Saturday, 3 November 2018

Mott The Hoople - All the Way From Stockholm To Philadelphia (1971-1972)


  

Mott The Hoople live were an often shambolic, ragged outfit, but therein lay their down-home appeal. They were no masters of their instruments, no Jimmy Page, Keith Moon, Keith Richards or Jimi Hendrix. They were simply an honest, hard-working, had-rocking band who gave an energetic, bombastic, often chaotic live show. This is perfectly captured on this rough and ready release.

The first six tracks are from 1971, before their David Bowie-inspired renaissance and were recorded in Stockholm for Swedish radio. The sound, considering from when it dates, is ok, but don't expect any "audiophile" quality. Both the concerts included here are "warts 'n' all", sound-wise - a bit distorted at times, a bit crackly, a bit muffled. They are live recordings in the purest sense of the word. They sound like it probably sounded like being there. Highlights are a rocking "Walking With A Mountain" and Ian Hunter doing his best Dylanesque thing on Sonny Bono's "Laugh At Me" and a rousing closer in "Keep A-Knocking".

The second gig is from a show in Philadelphia in 1972. The band are introduced onto the stage by David Bowie, who later joins them to encore "All The Young Dudes". The sound is not as clear as on the Swedish gig, but it has a huge bassy thump to it. Just turn it up loud and enjoy it, despite its sonic shortcomings. This is Mott The Hoople at their improvisional, raggedy live best. "Jerkin' Crocus" is a great Stonesy opener and Lou Reed's "Sweet Jane" is another superb riffy one. The ballads "Hymn For The Dudes" and "Sea Diver" are other highlights, but Mick Ralphs' "Ready For Love/After Lights" simply goes on too long. For some reason, seventies rock groups always thought it was ok, about four songs in, after a rocking beginning to the gig, to indulge in twelve minutes of solo guitar doodling that killed the atmosphere somewhat. They all did it.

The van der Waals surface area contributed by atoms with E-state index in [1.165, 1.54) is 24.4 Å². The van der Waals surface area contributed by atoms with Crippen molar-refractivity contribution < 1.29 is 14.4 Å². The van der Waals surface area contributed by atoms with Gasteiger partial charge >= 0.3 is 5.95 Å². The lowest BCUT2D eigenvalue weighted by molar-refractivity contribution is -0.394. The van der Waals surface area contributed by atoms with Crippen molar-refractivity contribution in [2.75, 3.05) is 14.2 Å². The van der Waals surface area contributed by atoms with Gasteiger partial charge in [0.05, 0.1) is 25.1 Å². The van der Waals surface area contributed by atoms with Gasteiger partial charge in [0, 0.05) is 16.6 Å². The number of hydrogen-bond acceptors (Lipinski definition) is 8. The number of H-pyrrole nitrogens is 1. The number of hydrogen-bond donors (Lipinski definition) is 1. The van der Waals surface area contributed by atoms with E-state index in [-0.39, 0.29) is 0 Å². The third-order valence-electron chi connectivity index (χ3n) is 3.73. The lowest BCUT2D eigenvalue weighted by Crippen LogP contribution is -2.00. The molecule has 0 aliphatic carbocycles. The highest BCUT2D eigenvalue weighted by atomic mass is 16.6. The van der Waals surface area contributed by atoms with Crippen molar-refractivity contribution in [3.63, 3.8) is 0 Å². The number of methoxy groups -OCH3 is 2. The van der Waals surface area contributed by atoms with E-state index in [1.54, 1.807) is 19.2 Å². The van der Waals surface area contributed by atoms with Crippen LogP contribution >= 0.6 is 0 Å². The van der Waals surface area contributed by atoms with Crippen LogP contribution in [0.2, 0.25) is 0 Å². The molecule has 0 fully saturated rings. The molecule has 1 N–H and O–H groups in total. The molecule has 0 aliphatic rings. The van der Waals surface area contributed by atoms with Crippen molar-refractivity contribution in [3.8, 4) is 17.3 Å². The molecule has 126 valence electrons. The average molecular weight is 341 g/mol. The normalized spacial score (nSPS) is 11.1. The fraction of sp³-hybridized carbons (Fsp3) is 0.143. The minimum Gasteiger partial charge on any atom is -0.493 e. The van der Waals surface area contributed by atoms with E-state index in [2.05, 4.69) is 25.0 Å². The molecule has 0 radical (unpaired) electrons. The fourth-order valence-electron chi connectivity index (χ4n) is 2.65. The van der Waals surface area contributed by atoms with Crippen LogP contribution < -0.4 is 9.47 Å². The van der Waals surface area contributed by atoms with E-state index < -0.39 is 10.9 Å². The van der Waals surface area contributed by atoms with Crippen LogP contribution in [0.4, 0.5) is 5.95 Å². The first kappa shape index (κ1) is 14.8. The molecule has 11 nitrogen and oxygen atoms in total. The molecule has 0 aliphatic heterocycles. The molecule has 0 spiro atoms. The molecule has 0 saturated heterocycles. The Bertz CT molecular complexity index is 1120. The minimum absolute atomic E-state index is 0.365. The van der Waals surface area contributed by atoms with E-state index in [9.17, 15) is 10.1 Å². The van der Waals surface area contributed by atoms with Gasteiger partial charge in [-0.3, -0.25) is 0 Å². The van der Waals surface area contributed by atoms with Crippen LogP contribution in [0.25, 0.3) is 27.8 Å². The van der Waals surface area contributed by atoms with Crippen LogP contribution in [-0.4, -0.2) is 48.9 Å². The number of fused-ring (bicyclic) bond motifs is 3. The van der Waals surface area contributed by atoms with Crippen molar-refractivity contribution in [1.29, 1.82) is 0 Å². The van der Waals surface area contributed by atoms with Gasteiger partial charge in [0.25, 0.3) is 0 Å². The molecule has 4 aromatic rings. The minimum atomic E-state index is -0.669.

As I said, just turn this up and enjoy it for what it is - one of the seventies' best loved rock bands giving it their all.

B-

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